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FLEXO Magazine : July 2009
TECHNOLOGIES & TECHNIQUES When Opportunity Knocks: Will You Be Ready? The Case for Process Optimization By Bill Pope and Michelle Beuscher Art courtesy EskoArtwork. Authors’ Note: This is the fi rst in a series of three articles covering an updated methodology for printing as detailed in the Print Section of FIRST (Flexographic Image Reproduction Specifi cations and Tolerances) 4.0. This CGATS (Committees for Graphic Arts Technology Standards)endorsed approach is intended to help the printer become more successful through optimization, fi ngerprinting, characterization, process control, and process improvement. I magine you are a printing department manager and one of your sales representatives just landed a trial order from a much sought after customer. It is a special promotional item with very complex graphics. If your company can produce the job successfully and cost effectively, you will land the account and become one of the CPC’s (consumer product company) primary suppliers, dramatically increasing sales. WHERE DO YOU BEGIN? Process optimization, as described in section 19.1 of FIRST 4.0, offers an approach to determine how to run a diffi cult job effi ciently and cost effectively. The goal of optimization is to identify the best combination of print variables to achieve the design requirements. The “best combination of print variables” strikes a balance between print quality, print stability (ability to maintain throughout the run and across runs), and effi ciency of operations (minimizing downtime and waste while maximizing speed). should be considered when planning how to print this job. SUPPLIERS = ASSETS It is your responsibility to print the job “right” the fi rst time…no pressure! The trial order includes a specialty ink application that your plant has not run before (maybe a fl uorescent, metallic or pearlescent ink) and utilizes an expanded color gamut ink system (something you have read about, but not actually worked with before). It is a tight register job utilizing all of the decks on your press, contains reverse print and, of course, includes a UPC bar code. The specifi ed substrate is new to the market. You will be working with the CPC’s preferred prepress provider, who is not familiar with your operation. It is your responsibility to print the job “right” the fi rst time…no pressure! 18 FLEXO JULY 2009 THE FIRST STEP The fi rst step of optimization is to evaluate the graphics and identify the job-specifi c print variables. These are the materials and variables associated with the specifi c job, including substrate, ink formulation, plate type, mounting tape, anilox rolls, and others. The goal is to identify the best combination of variables that achieve the desired print result in the most costeffi cient manner. Upon evaluation of the job, conclude the anilox roll, ink formulation, mounting tape, plate type, and substrate are the key job-specifi c print variables that www. f le xography. org Once you have a list of print variables that you believe should be considered, contact the applicable suppliers and invite them to an “optimization planning meeting.” Ideally, it is best if you can have all of the relevant suppliers sitting around the table together with your production team to evaluate the job. Together, you can discuss the variables under consideration. The suppliers, as experts, can make suggestions to narrow the fi eld of possibilities. The objective of this meeting is to determine exactly which variables need to be tested and in what combination. By working together, you can better evaluate the relationship between the variables instead of simply considering each variable in isolation. This is the real benefi t of forming a supplier team. For your new customer trial job, the team identifi es several variables that need to be evaluated. These include: Specialty Ink Deck: Identify the optimum ink formulation, anilox roll confi guration (line screen/volume/ angle) and plate type combination to enable drying on press while achieving the desired special effect on the specifi ed substrate. Is a doublebump required or can the necessary coating weight be achieved using only one deck? Given the necessary coating weight, can the graphics that utilize the specialty ink be reproduced appropriately (solids, line art, screen tints,, type, etc.)?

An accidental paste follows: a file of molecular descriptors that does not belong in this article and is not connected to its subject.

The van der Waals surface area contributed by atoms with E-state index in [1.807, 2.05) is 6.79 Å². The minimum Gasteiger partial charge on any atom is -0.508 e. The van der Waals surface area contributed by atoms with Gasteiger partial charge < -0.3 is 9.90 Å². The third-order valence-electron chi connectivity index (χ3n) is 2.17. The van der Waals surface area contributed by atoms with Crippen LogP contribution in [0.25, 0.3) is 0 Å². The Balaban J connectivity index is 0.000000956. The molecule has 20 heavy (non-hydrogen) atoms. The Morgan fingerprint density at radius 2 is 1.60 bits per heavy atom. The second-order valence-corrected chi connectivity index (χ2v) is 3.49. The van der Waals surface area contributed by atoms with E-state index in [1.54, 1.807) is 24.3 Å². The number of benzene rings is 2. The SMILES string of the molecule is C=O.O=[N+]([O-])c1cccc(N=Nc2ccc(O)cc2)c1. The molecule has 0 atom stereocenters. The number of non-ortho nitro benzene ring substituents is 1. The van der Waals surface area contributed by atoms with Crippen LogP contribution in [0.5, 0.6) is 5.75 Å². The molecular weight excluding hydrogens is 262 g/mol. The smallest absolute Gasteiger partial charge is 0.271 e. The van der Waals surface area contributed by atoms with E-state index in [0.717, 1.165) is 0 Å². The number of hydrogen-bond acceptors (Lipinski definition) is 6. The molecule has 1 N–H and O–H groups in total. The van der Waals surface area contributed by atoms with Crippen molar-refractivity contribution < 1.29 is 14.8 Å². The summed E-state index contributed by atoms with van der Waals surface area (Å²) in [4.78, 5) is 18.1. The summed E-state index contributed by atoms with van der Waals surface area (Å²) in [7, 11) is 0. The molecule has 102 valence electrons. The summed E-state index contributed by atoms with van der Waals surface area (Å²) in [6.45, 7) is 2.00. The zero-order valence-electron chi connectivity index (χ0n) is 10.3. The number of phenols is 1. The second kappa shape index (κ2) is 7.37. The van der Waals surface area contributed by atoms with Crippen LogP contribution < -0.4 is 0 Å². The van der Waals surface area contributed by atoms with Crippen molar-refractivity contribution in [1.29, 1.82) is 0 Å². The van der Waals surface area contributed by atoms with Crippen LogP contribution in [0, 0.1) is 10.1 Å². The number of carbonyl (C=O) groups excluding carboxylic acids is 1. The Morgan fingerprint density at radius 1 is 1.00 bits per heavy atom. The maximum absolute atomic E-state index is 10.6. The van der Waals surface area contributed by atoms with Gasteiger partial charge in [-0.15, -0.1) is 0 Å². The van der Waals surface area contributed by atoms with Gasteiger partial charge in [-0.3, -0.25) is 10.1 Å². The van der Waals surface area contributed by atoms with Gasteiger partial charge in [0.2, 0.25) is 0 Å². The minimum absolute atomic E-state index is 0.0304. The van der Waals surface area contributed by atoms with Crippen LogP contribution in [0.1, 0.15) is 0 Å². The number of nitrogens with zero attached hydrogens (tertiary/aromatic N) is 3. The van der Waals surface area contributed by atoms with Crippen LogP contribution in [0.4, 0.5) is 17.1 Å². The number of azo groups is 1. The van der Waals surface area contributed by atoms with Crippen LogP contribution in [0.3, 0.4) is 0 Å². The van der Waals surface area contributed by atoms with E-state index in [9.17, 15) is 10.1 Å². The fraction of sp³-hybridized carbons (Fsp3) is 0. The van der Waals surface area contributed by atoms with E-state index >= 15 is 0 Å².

Sustainable Spring 2009